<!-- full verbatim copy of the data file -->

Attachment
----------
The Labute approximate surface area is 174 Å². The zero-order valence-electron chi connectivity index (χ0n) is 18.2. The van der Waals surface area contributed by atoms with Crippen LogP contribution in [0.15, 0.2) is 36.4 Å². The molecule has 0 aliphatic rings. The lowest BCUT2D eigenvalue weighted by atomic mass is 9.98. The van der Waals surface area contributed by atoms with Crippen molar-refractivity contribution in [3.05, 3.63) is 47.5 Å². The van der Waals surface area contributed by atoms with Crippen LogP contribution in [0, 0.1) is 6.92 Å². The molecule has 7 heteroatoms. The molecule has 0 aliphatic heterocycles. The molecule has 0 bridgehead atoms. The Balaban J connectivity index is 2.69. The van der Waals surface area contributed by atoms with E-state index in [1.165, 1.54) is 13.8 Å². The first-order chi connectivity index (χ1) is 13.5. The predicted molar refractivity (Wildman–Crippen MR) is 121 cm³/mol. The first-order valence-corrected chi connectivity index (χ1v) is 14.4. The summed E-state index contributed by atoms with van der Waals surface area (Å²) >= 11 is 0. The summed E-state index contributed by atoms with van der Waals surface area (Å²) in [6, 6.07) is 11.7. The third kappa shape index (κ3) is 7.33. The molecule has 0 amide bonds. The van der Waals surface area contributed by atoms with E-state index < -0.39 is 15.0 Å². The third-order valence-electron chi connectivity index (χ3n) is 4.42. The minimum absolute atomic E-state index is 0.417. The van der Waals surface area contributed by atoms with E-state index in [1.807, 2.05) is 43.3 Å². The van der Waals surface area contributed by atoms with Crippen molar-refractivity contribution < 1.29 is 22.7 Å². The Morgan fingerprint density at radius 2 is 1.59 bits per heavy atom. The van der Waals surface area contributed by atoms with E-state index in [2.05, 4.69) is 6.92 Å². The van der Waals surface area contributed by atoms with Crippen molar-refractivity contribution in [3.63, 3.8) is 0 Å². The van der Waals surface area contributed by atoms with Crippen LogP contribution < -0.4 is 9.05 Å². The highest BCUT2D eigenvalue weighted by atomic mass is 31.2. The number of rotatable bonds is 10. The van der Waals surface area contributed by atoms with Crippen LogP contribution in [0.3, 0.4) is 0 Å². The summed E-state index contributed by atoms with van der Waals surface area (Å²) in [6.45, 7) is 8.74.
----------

The Labute approximate surface area is 174 Å². The zero-order valence-electron chi connectivity index (χ0n) is 18.2. The van der Waals surface area contributed by atoms with Crippen LogP contribution in [0.15, 0.2) is 36.4 Å². The molecule has 0 aliphatic rings. The lowest BCUT2D eigenvalue weighted by atomic mass is 9.98. The van der Waals surface area contributed by atoms with Crippen molar-refractivity contribution in [3.05, 3.63) is 47.5 Å². The van der Waals surface area contributed by atoms with Crippen LogP contribution in [0, 0.1) is 6.92 Å². The molecule has 7 heteroatoms. The molecule has 0 aliphatic heterocycles. The molecule has 0 bridgehead atoms. The Balaban J connectivity index is 2.69. The van der Waals surface area contributed by atoms with E-state index in [1.165, 1.54) is 13.8 Å². The first-order chi connectivity index (χ1) is 13.5. The predicted molar refractivity (Wildman–Crippen MR) is 121 cm³/mol. The first-order valence-corrected chi connectivity index (χ1v) is 14.4. The summed E-state index contributed by atoms with van der Waals surface area (Å²) >= 11 is 0. The summed E-state index contributed by atoms with van der Waals surface area (Å²) in [6, 6.07) is 11.7. The third kappa shape index (κ3) is 7.33. The molecule has 0 amide bonds. The van der Waals surface area contributed by atoms with E-state index < -0.39 is 15.0 Å². The third-order valence-electron chi connectivity index (χ3n) is 4.42. The minimum absolute atomic E-state index is 0.417. The van der Waals surface area contributed by atoms with E-state index in [1.807, 2.05) is 43.3 Å². The van der Waals surface area contributed by atoms with Crippen molar-refractivity contribution < 1.29 is 22.7 Å². The Morgan fingerprint density at radius 2 is 1.59 bits per heavy atom. The van der Waals surface area contributed by atoms with E-state index in [2.05, 4.69) is 6.92 Å². The van der Waals surface area contributed by atoms with Crippen molar-refractivity contribution in [3.63, 3.8) is 0 Å². The van der Waals surface area contributed by atoms with Crippen LogP contribution < -0.4 is 9.05 Å². The highest BCUT2D eigenvalue weighted by atomic mass is 31.2. The number of rotatable bonds is 10. The van der Waals surface area contributed by atoms with Crippen LogP contribution in [0.3, 0.4) is 0 Å². The summed E-state index contributed by atoms with van der Waals surface area (Å²) in [6.45, 7) is 8.74.